We've Asked Kids to Show up — Congress Must Do The Same

By Loren Cox

During the COVID-19 pandemic, it seems everything is up for debate. We’ve all watched as Americans – divided in this moment – have politicized mask wearing, testing and social distancing — and yet the pandemic is still growing. Against this backdrop, we’ve repeatedly heard the calls that schools must reopen for our economy to reopen more fully, placing the burden of a global pandemic and all of its consequences on our children. Policymakers are asking our children to show up to schools that were already underfunded before the pandemic, and that are now ill-equipped to physically reopen safely.

Congress is asking more of our children – to show up and save our economy – than they are willing to give of themselves. As students return to school, Congress has gone on recess, ignoring calls to fund the needs of schools across the country. And while the House has come back amid outcries about the U.S. Postal Service, I question why they didn’t feel that same obligation to the more than 56 million public school students and 3 million teachers across the country.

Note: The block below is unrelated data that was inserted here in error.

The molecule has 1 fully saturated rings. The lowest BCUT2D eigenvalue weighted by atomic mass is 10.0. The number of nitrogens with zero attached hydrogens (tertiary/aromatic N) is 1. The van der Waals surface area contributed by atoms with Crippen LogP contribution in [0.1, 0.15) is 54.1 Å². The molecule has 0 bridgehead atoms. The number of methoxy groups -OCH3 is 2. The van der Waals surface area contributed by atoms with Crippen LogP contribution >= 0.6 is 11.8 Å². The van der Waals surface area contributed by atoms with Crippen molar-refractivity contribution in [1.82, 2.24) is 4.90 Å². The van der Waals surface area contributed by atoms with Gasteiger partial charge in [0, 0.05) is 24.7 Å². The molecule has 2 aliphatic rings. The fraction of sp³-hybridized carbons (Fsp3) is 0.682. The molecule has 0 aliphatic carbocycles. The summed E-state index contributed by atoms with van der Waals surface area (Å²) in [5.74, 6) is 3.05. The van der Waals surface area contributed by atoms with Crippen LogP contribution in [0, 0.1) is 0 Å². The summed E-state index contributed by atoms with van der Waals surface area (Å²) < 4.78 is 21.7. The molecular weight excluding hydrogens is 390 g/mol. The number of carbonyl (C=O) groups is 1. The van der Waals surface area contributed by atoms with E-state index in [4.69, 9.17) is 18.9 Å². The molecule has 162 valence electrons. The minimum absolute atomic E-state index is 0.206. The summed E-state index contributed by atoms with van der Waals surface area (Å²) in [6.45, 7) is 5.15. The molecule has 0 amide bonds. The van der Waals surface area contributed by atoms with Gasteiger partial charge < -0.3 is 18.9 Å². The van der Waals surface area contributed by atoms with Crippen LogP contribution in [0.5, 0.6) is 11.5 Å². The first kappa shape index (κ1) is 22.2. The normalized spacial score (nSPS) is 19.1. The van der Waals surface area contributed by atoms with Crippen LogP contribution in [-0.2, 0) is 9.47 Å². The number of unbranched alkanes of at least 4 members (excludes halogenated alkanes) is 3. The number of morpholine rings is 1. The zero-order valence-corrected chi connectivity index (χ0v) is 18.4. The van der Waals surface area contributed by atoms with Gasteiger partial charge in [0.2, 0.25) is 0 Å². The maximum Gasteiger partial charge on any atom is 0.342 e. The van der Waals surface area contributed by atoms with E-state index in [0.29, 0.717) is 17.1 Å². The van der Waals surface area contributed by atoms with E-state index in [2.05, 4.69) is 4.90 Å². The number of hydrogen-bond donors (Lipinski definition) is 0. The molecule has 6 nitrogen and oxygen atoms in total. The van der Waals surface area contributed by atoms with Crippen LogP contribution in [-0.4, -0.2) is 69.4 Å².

We’ve already seen K-12 schools and higher education institutions being forced to shut down within days or weeks of reopening because of COVID-19 outbreaks. We’ve heard from parents and teachers that they are not comfortable having children return to in-person classes. And we’ve heard directly from students about their fears of attending school this year. And yet all of those cries were not loud enough to keep Congress in session to pass the next stimulus bill, including critical funding for education to help make in-person schooling safer and virtual schooling better.

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